Evaluation of Coffee Therapy for Improvement of Renal Oxygenation

Coffee, Renal Oxygenation, Blood Flow and Glomerular Filtration Rate in Early Diabetic Kidney Disease.


Lead Sponsor: University of Colorado Denver School of Medicine Barbara Davis Center

Collaborator: Johns Hopkins University

Source University of Colorado Denver School of Medicine Barbara Davis Center
Brief Summary

Over 1.25 million Americans have Type 1 Diabetes (T1D), increasing risk for early death from cardiovascular disease (CVD). Despite advances in glycemic and blood pressure control, a child diagnosed with T1D is expected to live up to 17 years less than non-diabetic peers. The strongest risk factor for CVD and mortality in T1D is diabetic kidney disease (DKD). Current treatments, such as control of hyperglycemia and hypertension, are beneficial, but only partially protect against DKD. This limited progress may relate to a narrow focus on clinical manifestations of disease, rather than on the initial metabolic derangements underlying the initiation of DKD. Renal hypoxia, stemming from a potential metabolic mismatch between increased renal energy expenditure and impaired substrate utilization, is increasingly proposed as a unifying early pathway in the development of DKD. T1D is impacted by several mechanisms which increase renal ATP consumption and decrease ATP generation.

Caffeine, a methylxanthine, is known to alter kidney function by several mechanisms including natriuresis, hemodynamics and renin-angiotensin-aldosterone system. In contrast, to other natriuretic agents, caffeine is thought to fully inhibit the local tubuloglomerular feedback (TGF) response to increased distal sodium delivery. This observation has broad-ranging implications as caffeine can reduce renal oxygen (O2) consumption without impairing effective renal plasma flow (ERPF) and glomerular filtration rate (GFR).

There are also data suggesting that chemicals in coffee besides caffeine may provide important cardio-renal protection. Yet, there are no data examining the impact of coffee-induced natriuresis on intrarenal hemodynamic function and renal energetics in youth-onset T1D. Our overarching hypothesis in the proposed pilot and feasibility trial is that coffee drinking improves renal oxygenation by reducing renal O2 consumption without impairing GFR and ERPF. To address these hypotheses, we will measure GFR, ERPF, renal perfusion and oxygenation in response to 7 days of cold brew coffee (one Starbucks® Cold brew 325ml bottle daily [205mg caffeine]) in an open-label pilot and feasibility trial in 10 adolescents with T1D already enrolled in the CASPER Study (PI: Bjornstad).

Overall Status Active, not recruiting
Start Date July 1, 2019
Completion Date April 30, 2021
Primary Completion Date January 21, 2020
Phase Phase 2
Study Type Interventional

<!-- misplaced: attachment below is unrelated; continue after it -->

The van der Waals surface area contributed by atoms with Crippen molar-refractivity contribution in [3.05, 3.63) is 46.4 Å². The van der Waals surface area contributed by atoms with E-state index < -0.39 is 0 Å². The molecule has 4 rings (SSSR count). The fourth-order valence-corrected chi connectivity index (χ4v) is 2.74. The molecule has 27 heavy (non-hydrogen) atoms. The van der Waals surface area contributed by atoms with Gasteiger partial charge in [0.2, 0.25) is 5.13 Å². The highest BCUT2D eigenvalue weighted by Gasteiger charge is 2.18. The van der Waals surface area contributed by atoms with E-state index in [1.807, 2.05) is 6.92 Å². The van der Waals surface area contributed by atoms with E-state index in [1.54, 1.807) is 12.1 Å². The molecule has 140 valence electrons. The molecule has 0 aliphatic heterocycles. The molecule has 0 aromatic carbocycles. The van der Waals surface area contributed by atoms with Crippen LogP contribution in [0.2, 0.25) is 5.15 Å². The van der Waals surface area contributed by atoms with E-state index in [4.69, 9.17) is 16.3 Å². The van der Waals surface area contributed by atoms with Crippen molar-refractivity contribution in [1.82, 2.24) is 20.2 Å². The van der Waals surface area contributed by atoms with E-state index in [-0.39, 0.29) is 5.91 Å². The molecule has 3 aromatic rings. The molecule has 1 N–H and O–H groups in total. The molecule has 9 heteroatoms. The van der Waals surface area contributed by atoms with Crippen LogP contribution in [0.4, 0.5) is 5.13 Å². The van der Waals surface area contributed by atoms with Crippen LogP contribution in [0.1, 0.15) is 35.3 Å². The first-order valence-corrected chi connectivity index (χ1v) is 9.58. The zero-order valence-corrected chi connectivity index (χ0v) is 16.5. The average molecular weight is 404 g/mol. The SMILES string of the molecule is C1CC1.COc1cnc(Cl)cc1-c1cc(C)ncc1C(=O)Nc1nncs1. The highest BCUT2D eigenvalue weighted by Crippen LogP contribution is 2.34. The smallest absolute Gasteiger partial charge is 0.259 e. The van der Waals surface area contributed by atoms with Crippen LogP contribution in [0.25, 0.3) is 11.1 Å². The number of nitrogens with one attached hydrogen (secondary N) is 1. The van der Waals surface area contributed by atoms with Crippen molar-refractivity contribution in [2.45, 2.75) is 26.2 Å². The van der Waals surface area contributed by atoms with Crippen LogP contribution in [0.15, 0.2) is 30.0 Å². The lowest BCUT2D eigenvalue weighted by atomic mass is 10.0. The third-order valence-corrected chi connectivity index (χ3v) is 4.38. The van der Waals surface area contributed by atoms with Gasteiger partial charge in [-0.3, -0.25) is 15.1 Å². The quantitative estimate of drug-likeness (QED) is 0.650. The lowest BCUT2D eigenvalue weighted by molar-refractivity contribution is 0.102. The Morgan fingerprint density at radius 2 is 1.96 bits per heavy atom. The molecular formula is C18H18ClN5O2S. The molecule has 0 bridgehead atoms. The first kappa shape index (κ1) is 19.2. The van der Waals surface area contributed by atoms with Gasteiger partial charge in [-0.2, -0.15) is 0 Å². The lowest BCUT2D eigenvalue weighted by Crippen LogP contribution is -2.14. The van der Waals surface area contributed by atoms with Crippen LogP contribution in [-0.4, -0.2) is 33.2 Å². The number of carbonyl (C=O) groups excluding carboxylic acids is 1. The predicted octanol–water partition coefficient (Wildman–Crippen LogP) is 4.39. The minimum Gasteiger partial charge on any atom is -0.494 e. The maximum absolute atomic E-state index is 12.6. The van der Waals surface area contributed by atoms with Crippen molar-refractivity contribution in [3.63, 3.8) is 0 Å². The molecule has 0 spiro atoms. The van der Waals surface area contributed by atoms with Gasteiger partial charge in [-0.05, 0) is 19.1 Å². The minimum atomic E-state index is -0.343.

Primary Outcome
Measure Time Frame
Renal Oxygenation 1 hour
Renal Perfusion 1 hour
Secondary Outcome
Measure Time Frame
Glomerular Filtration Rate 4 hours
Effective Renal Plasma Flow 4 hours
Tubular Injury Markers 4 hours
Enrollment 10

Intervention Type: Drug

Intervention Name: Starbucks® Cold brew - 325ml bottle

Description: Starbucks® Cold brew 325ml bottles daily [205mg caffeine] will be provided to the participants. Participants will be instructed to drink 1 bottle every morning between 6 and 9 am for 6 days prior to the post-intervention visit. The 7th day is the post-intervention visit, and participants will be asked to drink 1 bottle the morning of the study visit

Arm Group Label: Cold Brew Coffee



Inclusion Criteria:

- Youth with T1D (antibody +) with <10 year duration

- Age 12-21 years

- Weight >57 lbs and <350 lbs

- BMI >5th %ile

- HbA1c <12%

- Previous exposure to caffeine

Exclusion Criteria:

- Anemia

- Allergy to shellfish or iodine

- Severe illness, recent DKA

- Tachyarrhythmias, ADHD, tremors, tics, Tourette's, arrythmias, insomnia, overactive bladder

- eGFR <60 ml/min/1.73 m2 or creatinine > 1.5 mg/dl or history of ACR >300 mg/g

- MRI Scanning contraindications (claustrophobia, implantable metal devices that are non-MRI compatible, >350 lbs)

- Pregnancy or nursing

- ACE inhibitors, angiotensin receptor blockers (ARBs), diuretics, sodium-glucose co-transport (SGLT) 2 or 1 blockers, daily NSAIDs or aspirin, sulfonamides, thiazolsulfone or probenecid, atypical antipsychotics, steroids

Gender: All

Minimum Age: 12 Years

Maximum Age: 21 Years

Healthy Volunteers: No

Facility: Children's Hospital Colorado
Location Countries

United States

Verification Date

April 2020

Responsible Party

Type: Principal Investigator

Investigator Affiliation: University of Colorado Denver School of Medicine Barbara Davis Center

Investigator Full Name: Petter Bjornstad

Investigator Title: Assistant Professor - Department of Pediatrics & Medicine

Has Expanded Access No
Condition Browse
Number Of Arms 1
Arm Group

Label: Cold Brew Coffee

Type: Experimental

Description: 6 days of drinking 1 bottle of Starbucks® Cold brew 325ml [205 mg caffeine] every morning between 6am-9am.

Acronym COFFEE
Patient Data Undecided
Study Design Info

Allocation: N/A

Intervention Model: Single Group Assignment

Primary Purpose: Treatment

Masking: None (Open Label)

Source: ClinicalTrials.gov